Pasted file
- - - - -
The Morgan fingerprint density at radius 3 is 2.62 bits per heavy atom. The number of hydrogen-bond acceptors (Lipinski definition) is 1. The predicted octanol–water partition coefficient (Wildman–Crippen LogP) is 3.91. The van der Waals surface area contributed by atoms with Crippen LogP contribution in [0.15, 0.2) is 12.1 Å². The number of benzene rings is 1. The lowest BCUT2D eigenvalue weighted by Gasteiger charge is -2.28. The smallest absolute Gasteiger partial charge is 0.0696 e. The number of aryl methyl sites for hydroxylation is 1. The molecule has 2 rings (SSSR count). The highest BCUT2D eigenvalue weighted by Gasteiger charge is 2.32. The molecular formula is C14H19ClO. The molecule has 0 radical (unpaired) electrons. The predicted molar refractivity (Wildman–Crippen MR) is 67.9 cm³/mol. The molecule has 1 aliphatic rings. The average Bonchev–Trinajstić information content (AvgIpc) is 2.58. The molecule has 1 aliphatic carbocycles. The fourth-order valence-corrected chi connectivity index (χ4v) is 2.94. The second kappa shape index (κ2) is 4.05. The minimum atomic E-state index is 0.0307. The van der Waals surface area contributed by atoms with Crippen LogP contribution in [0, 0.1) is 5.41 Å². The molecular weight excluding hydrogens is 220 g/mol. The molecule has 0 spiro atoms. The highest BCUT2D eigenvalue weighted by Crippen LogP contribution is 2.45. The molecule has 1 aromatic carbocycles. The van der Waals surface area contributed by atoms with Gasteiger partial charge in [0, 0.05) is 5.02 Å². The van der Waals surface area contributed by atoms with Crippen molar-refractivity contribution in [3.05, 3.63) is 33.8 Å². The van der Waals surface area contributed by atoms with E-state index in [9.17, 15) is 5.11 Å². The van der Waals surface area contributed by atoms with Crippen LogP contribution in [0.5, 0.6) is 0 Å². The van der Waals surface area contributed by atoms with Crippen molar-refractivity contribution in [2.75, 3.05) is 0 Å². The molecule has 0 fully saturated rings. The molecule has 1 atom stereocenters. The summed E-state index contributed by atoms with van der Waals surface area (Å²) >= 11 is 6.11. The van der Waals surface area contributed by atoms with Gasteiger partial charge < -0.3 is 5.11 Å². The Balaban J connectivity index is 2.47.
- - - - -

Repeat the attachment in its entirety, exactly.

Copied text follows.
The Morgan fingerprint density at radius 3 is 2.62 bits per heavy atom. The number of hydrogen-bond acceptors (Lipinski definition) is 1. The predicted octanol–water partition coefficient (Wildman–Crippen LogP) is 3.91. The van der Waals surface area contributed by atoms with Crippen LogP contribution in [0.15, 0.2) is 12.1 Å². The number of benzene rings is 1. The lowest BCUT2D eigenvalue weighted by Gasteiger charge is -2.28. The smallest absolute Gasteiger partial charge is 0.0696 e. The number of aryl methyl sites for hydroxylation is 1. The molecule has 2 rings (SSSR count). The highest BCUT2D eigenvalue weighted by Gasteiger charge is 2.32. The molecular formula is C14H19ClO. The molecule has 0 radical (unpaired) electrons. The predicted molar refractivity (Wildman–Crippen MR) is 67.9 cm³/mol. The molecule has 1 aliphatic rings. The average Bonchev–Trinajstić information content (AvgIpc) is 2.58. The molecule has 1 aliphatic carbocycles. The fourth-order valence-corrected chi connectivity index (χ4v) is 2.94. The second kappa shape index (κ2) is 4.05. The minimum atomic E-state index is 0.0307. The van der Waals surface area contributed by atoms with Crippen LogP contribution in [0, 0.1) is 5.41 Å². The molecular weight excluding hydrogens is 220 g/mol. The molecule has 0 spiro atoms. The highest BCUT2D eigenvalue weighted by Crippen LogP contribution is 2.45. The molecule has 1 aromatic carbocycles. The van der Waals surface area contributed by atoms with Gasteiger partial charge in [0, 0.05) is 5.02 Å². The van der Waals surface area contributed by atoms with Crippen molar-refractivity contribution in [3.05, 3.63) is 33.8 Å². The van der Waals surface area contributed by atoms with E-state index in [9.17, 15) is 5.11 Å². The van der Waals surface area contributed by atoms with Crippen LogP contribution in [0.5, 0.6) is 0 Å². The van der Waals surface area contributed by atoms with Crippen molar-refractivity contribution in [2.75, 3.05) is 0 Å². The molecule has 0 fully saturated rings. The molecule has 1 atom stereocenters. The summed E-state index contributed by atoms with van der Waals surface area (Å²) >= 11 is 6.11. The van der Waals surface area contributed by atoms with Gasteiger partial charge < -0.3 is 5.11 Å². The Balaban J connectivity index is 2.47.